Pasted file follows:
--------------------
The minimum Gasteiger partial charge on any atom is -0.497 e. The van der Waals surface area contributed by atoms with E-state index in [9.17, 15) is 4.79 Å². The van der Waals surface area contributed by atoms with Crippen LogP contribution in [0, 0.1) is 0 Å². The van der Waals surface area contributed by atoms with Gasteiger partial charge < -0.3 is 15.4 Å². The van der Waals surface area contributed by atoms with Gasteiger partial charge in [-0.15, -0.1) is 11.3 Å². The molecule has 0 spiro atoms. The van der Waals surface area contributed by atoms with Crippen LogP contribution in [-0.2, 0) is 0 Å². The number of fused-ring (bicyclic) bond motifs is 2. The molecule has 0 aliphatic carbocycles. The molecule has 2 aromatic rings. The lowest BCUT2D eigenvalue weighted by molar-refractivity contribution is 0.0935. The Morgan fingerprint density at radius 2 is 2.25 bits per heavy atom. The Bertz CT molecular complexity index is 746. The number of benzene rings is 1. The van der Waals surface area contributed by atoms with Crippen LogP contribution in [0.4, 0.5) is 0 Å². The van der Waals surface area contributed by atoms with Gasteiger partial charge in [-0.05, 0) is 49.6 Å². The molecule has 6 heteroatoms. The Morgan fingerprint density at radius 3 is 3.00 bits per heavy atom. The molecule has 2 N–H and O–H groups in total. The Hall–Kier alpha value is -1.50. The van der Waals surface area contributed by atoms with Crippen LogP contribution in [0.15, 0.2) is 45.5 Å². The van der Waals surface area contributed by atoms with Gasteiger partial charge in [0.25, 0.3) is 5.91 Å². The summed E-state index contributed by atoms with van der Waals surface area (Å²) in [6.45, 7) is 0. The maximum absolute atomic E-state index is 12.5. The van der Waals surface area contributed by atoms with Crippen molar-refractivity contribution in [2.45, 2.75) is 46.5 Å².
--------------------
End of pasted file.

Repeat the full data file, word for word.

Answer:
The minimum Gasteiger partial charge on any atom is -0.497 e. The van der Waals surface area contributed by atoms with E-state index in [9.17, 15) is 4.79 Å². The van der Waals surface area contributed by atoms with Crippen LogP contribution in [0, 0.1) is 0 Å². The van der Waals surface area contributed by atoms with Gasteiger partial charge < -0.3 is 15.4 Å². The van der Waals surface area contributed by atoms with Gasteiger partial charge in [-0.15, -0.1) is 11.3 Å². The molecule has 0 spiro atoms. The van der Waals surface area contributed by atoms with Crippen LogP contribution in [-0.2, 0) is 0 Å². The number of fused-ring (bicyclic) bond motifs is 2. The molecule has 0 aliphatic carbocycles. The molecule has 2 aromatic rings. The lowest BCUT2D eigenvalue weighted by molar-refractivity contribution is 0.0935. The Morgan fingerprint density at radius 2 is 2.25 bits per heavy atom. The Bertz CT molecular complexity index is 746. The number of benzene rings is 1. The van der Waals surface area contributed by atoms with Crippen LogP contribution in [0.4, 0.5) is 0 Å². The van der Waals surface area contributed by atoms with Gasteiger partial charge in [-0.05, 0) is 49.6 Å². The molecule has 6 heteroatoms. The Morgan fingerprint density at radius 3 is 3.00 bits per heavy atom. The molecule has 2 N–H and O–H groups in total. The Hall–Kier alpha value is -1.50. The van der Waals surface area contributed by atoms with Crippen LogP contribution in [0.15, 0.2) is 45.5 Å². The van der Waals surface area contributed by atoms with Gasteiger partial charge in [0.25, 0.3) is 5.91 Å². The summed E-state index contributed by atoms with van der Waals surface area (Å²) in [6.45, 7) is 0. The maximum absolute atomic E-state index is 12.5. The van der Waals surface area contributed by atoms with Crippen molar-refractivity contribution in [2.45, 2.75) is 46.5 Å².